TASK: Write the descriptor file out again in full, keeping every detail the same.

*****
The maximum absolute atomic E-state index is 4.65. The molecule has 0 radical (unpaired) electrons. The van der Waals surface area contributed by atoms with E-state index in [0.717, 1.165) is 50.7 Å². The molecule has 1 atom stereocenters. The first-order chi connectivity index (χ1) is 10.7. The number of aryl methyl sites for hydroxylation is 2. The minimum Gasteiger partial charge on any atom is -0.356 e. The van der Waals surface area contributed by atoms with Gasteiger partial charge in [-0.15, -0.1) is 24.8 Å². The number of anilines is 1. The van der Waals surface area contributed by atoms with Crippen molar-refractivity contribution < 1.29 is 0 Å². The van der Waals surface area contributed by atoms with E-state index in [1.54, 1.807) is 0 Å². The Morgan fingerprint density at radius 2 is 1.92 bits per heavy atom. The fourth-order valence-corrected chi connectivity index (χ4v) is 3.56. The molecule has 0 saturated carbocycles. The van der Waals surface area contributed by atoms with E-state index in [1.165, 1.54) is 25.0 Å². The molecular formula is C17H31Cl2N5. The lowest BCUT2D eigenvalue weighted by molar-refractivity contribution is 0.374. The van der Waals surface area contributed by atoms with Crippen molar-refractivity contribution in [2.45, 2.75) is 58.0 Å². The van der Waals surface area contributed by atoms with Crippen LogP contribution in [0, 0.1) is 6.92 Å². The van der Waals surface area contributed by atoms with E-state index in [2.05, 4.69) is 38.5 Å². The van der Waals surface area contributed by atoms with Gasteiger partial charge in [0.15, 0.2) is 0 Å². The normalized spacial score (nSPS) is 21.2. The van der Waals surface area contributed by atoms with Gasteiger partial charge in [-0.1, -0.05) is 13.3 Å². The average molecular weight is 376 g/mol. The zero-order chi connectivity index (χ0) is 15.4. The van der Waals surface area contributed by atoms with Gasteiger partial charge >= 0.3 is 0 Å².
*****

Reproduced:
The maximum absolute atomic E-state index is 4.65. The molecule has 0 radical (unpaired) electrons. The van der Waals surface area contributed by atoms with E-state index in [0.717, 1.165) is 50.7 Å². The molecule has 1 atom stereocenters. The first-order chi connectivity index (χ1) is 10.7. The number of aryl methyl sites for hydroxylation is 2. The minimum Gasteiger partial charge on any atom is -0.356 e. The van der Waals surface area contributed by atoms with Gasteiger partial charge in [-0.15, -0.1) is 24.8 Å². The number of anilines is 1. The van der Waals surface area contributed by atoms with Crippen molar-refractivity contribution < 1.29 is 0 Å². The van der Waals surface area contributed by atoms with E-state index in [1.54, 1.807) is 0 Å². The Morgan fingerprint density at radius 2 is 1.92 bits per heavy atom. The fourth-order valence-corrected chi connectivity index (χ4v) is 3.56. The molecule has 0 saturated carbocycles. The van der Waals surface area contributed by atoms with E-state index in [1.165, 1.54) is 25.0 Å². The molecular formula is C17H31Cl2N5. The lowest BCUT2D eigenvalue weighted by molar-refractivity contribution is 0.374. The van der Waals surface area contributed by atoms with Crippen molar-refractivity contribution in [2.45, 2.75) is 58.0 Å². The van der Waals surface area contributed by atoms with Crippen LogP contribution in [0, 0.1) is 6.92 Å². The van der Waals surface area contributed by atoms with E-state index in [2.05, 4.69) is 38.5 Å². The van der Waals surface area contributed by atoms with Gasteiger partial charge in [0.15, 0.2) is 0 Å². The normalized spacial score (nSPS) is 21.2. The van der Waals surface area contributed by atoms with Gasteiger partial charge in [-0.1, -0.05) is 13.3 Å². The average molecular weight is 376 g/mol. The zero-order chi connectivity index (χ0) is 15.4. The van der Waals surface area contributed by atoms with Gasteiger partial charge >= 0.3 is 0 Å².